Love-hate relationship with PowerPoint
March 22, 2011 1 Comment
PowerPoint is a ubiquitous, tedious, and oft-maligned piece of software that everybody loves to hate. Some say PowerPoint is bad because it’s a crutch that has given us a generation of people who don’t know how to give a presentation. I’ve given it my fair share of hating, but sometimes I have to admit that PowerPoint doesn’t really deserve all the flak it gets.
But this post isn’t about how I secretly love PowerPoint (I don’t think I can quite go that far) or how to give a good presentation, or why PowerPoint slides with blue backgrounds should die — DIE — a slow and painful death. This post is about my new favorite use for PowerPoint:
(full res: pharmacy-sign)
When I was working on my dissertation, I learned that you can make pretty elaborate line drawings in PowerPoint and export them as PDFs. This creates a vector-based image file that can be enlarged or shrunk without loss in image quality. And it’s simple (at least on a Mac): select all the objects in the drawing, group as one object, copy, create a new document in Preview (this automatically pastes what’s on the clipboard), save.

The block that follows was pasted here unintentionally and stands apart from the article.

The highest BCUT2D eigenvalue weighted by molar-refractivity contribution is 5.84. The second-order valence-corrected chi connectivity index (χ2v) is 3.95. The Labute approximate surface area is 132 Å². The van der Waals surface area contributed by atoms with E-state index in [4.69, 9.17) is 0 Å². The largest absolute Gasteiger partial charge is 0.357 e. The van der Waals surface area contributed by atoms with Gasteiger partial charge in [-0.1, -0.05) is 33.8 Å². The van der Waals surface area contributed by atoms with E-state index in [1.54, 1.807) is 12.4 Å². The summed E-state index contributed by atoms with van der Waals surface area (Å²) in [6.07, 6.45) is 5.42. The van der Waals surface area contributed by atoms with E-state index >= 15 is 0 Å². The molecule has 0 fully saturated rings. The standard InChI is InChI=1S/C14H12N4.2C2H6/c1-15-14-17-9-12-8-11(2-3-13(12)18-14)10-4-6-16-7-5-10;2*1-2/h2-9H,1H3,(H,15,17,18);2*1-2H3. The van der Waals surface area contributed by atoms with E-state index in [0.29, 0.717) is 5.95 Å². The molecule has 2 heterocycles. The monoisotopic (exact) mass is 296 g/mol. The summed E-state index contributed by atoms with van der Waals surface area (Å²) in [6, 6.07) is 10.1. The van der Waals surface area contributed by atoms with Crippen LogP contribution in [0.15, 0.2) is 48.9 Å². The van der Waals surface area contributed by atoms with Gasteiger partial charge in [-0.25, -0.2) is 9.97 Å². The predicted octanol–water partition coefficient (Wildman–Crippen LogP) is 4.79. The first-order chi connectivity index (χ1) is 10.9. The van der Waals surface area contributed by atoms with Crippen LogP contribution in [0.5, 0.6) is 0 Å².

I used this to make many of the diagrams and figures in my dissertation, and have continued to use it at work to make quick, high-quality vector-based images. So when my parents asked me last week to create a sketch from a photo of a building for a plaque engraving, I decided that rather than find a copy of Adobe Illustrator or installing Inkscape, I’d give that old nugget PowerPoint a try.
It required some creativity in adapting PowerPoint’s drawing tools, and I wouldn’t say PowerPoint is ideal for this purpose, but I’d say it worked pretty well!
Here is the original photo for reference: